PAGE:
Distinction bias, is the tendency to view two options as more different when evaluating them simultaneously than when evaluating them separately.
For example, when asked if someone would like an apple, they may say "Yes". So, an apple is placed before them and they begin to eat it and are happy. But what if two apples were placed on the table, one was the one they would have happily eaten and the other which is slightly fresher looking. The individual will choose the fresher apple and eat it and be happy but if asked, "would you have enjoyed eating that other apple", they would likely say "No". Even though in the alternate, no-choice reality they were perfectly happy with the apple.
In-store, shoppers are often in comparison mode, evaluating products side by side, hypersensitive to the smallest differences. But at home, there was just one item is present and no alternatives to compare against. It looks glorious in its singularity.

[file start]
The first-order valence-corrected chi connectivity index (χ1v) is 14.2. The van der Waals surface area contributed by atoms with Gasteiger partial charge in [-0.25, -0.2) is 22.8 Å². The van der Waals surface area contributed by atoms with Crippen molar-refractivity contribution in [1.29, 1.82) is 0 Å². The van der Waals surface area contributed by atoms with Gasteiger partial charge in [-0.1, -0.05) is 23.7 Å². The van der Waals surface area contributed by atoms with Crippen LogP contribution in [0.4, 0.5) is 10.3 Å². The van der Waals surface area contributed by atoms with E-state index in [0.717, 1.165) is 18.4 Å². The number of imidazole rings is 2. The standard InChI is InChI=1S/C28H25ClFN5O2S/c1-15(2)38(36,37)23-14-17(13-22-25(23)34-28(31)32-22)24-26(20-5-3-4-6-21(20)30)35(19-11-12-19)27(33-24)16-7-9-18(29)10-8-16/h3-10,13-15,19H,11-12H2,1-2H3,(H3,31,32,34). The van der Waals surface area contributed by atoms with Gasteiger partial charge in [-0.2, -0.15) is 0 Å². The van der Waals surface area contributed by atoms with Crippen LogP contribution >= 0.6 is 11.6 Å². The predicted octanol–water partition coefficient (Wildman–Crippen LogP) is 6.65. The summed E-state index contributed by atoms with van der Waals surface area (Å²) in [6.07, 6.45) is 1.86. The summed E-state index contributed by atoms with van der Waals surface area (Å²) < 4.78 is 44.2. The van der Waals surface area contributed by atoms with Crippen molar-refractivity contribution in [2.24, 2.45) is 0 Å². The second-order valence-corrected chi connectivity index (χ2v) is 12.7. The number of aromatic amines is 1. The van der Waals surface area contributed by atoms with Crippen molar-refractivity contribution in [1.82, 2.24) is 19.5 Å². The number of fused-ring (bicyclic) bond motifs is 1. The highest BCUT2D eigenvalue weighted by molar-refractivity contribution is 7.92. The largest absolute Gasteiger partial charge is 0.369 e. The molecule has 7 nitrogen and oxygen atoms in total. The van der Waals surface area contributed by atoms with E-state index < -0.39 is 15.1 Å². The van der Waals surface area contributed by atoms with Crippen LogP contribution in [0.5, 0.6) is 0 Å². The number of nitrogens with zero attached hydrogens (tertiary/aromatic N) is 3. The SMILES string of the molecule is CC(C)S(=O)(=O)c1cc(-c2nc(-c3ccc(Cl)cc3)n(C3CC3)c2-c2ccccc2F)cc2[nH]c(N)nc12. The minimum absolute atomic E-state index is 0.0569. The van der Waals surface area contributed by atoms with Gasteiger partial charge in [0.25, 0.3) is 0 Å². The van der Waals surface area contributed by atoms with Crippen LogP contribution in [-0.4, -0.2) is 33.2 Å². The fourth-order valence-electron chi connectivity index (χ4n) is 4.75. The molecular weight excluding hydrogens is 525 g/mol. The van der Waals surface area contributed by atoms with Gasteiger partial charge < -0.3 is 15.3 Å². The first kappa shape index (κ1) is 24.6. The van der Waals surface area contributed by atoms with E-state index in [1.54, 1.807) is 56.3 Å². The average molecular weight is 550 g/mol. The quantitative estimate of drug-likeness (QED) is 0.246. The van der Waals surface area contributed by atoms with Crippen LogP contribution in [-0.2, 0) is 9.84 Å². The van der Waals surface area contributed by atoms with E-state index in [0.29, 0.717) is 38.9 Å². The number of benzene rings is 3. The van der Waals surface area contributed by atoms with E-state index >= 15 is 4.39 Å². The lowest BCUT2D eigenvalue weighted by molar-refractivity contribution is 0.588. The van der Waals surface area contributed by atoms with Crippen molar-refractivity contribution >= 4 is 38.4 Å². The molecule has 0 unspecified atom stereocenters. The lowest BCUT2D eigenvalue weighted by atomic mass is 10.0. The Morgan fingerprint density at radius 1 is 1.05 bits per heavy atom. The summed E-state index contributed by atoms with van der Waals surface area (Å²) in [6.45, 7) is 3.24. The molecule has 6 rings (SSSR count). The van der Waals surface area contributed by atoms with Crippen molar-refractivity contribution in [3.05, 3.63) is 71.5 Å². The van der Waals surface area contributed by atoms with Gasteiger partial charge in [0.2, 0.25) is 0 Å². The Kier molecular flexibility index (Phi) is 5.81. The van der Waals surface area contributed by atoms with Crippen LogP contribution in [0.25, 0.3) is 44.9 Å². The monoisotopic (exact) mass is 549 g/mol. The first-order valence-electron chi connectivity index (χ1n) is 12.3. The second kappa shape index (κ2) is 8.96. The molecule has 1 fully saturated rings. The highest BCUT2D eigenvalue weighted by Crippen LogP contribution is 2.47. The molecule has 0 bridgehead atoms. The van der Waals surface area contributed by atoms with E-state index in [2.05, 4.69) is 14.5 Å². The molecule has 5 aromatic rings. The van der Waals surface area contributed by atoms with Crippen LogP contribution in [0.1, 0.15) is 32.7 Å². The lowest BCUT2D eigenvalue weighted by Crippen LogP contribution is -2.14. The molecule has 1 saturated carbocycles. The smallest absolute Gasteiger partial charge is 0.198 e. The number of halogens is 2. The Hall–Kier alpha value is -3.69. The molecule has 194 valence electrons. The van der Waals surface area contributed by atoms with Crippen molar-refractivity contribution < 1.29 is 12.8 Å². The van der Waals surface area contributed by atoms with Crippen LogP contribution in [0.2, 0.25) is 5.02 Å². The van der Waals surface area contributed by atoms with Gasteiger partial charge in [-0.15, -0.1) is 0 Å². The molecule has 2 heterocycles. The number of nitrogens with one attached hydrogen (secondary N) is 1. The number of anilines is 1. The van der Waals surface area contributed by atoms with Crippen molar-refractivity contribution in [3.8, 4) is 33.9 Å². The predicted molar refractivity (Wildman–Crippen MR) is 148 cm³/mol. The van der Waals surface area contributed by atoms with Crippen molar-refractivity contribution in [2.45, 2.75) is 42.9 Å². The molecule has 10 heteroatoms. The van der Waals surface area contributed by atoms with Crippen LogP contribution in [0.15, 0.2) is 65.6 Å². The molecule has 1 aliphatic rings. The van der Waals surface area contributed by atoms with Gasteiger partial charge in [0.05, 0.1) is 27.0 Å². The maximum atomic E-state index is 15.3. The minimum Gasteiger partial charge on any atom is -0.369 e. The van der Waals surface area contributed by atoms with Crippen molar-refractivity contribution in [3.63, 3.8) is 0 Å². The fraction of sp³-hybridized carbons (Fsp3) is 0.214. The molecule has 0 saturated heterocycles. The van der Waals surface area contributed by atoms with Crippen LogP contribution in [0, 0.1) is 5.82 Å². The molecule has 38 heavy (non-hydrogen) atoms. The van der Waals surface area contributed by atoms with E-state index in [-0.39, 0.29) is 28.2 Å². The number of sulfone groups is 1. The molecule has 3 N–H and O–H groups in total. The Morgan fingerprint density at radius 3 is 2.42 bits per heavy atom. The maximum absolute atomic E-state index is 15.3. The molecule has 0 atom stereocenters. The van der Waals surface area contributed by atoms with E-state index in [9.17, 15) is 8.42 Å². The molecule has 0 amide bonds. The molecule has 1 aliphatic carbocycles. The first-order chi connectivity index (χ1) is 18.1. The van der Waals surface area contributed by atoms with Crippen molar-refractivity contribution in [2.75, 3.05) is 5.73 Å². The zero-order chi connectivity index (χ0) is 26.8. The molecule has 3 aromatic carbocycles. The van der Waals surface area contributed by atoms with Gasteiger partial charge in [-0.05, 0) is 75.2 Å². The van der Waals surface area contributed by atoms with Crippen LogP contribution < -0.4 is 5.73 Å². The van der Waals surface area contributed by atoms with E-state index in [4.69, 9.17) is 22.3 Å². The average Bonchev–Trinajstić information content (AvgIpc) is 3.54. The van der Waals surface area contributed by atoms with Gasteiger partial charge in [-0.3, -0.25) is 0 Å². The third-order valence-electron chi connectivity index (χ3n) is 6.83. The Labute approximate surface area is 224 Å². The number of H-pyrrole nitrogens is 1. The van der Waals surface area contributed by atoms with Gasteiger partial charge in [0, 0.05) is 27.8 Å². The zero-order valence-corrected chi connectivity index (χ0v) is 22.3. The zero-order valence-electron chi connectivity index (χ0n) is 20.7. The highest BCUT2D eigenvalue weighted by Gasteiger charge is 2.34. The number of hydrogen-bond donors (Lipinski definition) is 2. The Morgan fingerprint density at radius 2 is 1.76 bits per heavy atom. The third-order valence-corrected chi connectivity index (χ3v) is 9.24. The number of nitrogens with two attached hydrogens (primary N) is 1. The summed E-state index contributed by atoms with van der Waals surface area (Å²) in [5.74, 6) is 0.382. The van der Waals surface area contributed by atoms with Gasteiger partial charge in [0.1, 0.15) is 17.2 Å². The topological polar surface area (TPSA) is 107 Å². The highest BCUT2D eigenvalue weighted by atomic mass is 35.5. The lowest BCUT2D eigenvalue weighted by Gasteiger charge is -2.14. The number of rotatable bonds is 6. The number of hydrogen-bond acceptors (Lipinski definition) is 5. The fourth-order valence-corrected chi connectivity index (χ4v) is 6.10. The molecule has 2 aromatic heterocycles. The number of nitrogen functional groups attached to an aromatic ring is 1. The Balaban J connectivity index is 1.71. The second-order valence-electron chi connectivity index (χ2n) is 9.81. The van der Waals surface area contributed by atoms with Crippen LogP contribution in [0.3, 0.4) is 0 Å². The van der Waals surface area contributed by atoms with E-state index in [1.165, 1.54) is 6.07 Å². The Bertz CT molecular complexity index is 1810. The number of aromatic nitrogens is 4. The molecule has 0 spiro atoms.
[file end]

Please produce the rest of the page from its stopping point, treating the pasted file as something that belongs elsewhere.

- Solus display - To make shopping easier and more efficient, try to deter shoppers form browsing in comparison mode. Otherwise they end up spending too much time playing “spot the difference.”
- Split similar products – If you are in a category with many similar products (flat screen TVs for example), try to get some space between you and all the rest.
- Play to your strengths – If your brand is superior in a particular aspect, develop ways to have shoppers focus on that aspect of every brand in the category.
In a store full of stuff, shoppers are going to be in comparison mode. This makes it harder for them to choose and more likely for them not to buy. Help shoppers by giving them guidance regarding what to compare. And please, please, Please, think outside just price.